Custom wiring, custom pickguard; this thing is ready for adventure.
I just spent the weekend on the rock star couch knocking out h&s acoustic tracks, nothing to see here.
Two to go, then I’m back to the electric to finish up guitars. Hoping to have a thorough mix back to Scottie by 1/1/18. That would be finished drums, winds, and guitar, and (background info) moving the sessions over to my current mixing format. They were started a couple of years ago before the current digital mix template existed.
Then: bass, real vocal tracks, backing vox and any final overdubs, mix, master… you get to hear it. Maybe late 2018? That’s optimistic but in range.
Mastering guru Ian Shepherd, the main influence on my own mastering work, demonstrates mastering’s basic principles with three real songs in thirty minutes in this video.
If you’ve ever been curious about mastering, had any of your own work professionally mastered, or wondered if it was worth it, I think you’ll dig this.
We’ll be emailing about just the big stuff, new releases and such.
There is a pop-up reminder, but you should only see it every 30 days. Please contact me directly or comment if you have concerns about that. Hate mail can go to:
1 N 14er Mountain #14er
Near Denver, CO 98765
This new Brian Eno / Kevin Shields track from the Adult Swim singles series is really good:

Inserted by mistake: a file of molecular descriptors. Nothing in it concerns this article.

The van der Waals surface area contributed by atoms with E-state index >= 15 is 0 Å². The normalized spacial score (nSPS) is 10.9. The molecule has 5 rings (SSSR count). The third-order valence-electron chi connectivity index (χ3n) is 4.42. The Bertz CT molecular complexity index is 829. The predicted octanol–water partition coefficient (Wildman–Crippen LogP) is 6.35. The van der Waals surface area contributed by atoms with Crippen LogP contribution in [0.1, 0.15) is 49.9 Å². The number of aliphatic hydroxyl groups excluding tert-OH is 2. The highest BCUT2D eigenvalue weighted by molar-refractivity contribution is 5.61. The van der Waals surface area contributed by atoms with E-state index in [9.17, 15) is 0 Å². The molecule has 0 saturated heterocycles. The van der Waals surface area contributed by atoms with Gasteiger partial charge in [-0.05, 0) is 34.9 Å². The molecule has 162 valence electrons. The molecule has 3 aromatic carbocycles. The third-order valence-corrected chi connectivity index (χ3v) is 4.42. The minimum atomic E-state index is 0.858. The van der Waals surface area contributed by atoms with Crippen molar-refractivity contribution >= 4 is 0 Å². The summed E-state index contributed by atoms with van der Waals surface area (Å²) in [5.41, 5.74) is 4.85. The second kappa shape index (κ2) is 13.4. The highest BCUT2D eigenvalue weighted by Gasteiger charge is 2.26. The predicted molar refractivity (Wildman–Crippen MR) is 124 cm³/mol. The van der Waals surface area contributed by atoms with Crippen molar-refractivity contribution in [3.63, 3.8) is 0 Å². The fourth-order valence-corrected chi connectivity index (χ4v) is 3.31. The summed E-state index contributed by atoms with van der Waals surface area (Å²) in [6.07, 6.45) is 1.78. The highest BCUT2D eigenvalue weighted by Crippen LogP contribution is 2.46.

I’ll get nerdy about it on mrfuriousaudio.com later; the upshot is that I wanted to build this before starting h&s guitar parts, and now I have.
Mic placement for said parts begins tomorrow night. I’m so happy to have this done. It’s been a good learning experience and I’m going to use the hell out of it but I’m beyond ready to make music for a while. Every h&s song will have its own guitar sounds, mostly because of this box.
I’m considering open-sourcing the design, because it’s a pretty gnarly build. Mostly because of drilling / fitting the hardware. I probably won’t make one more; it would be zero, or a bunch (enough to make making drilling templates worthwhile).
I laid down two vocal tracks for Mars Lights last night. We’ve officially started vocals for the duo LP & double LP.
Drew was excellent at clicking the mouse, telling me if my voice got too ‘Cher,’ and laughing about those Japanese baseball video game American names that have been making the rounds.
Two down, 18 to go. (Counting Drew’s songs. Nine to go for me.)
This has been the view from the basement for the last several weeks, and as of this afternoon it’s finally working perfectly.
(Though it looks like a crazy mess.)
It’s a loop selector (yet-to-be-named) meant to replace my Boss LS-2, with some enhancements over that design:
This is going to be a fantastic recording tool, and I’ve been pushing to get it done so I can build it and start recording h&s guitar tracks with it.
Though, now that I’ve written about it… I’m revisiting the idea of making it buffered bypass. <thinking emoji>
I’ll draw up the layout tonight or tomorrow, order parts, and maybe record synths until the parts arrive.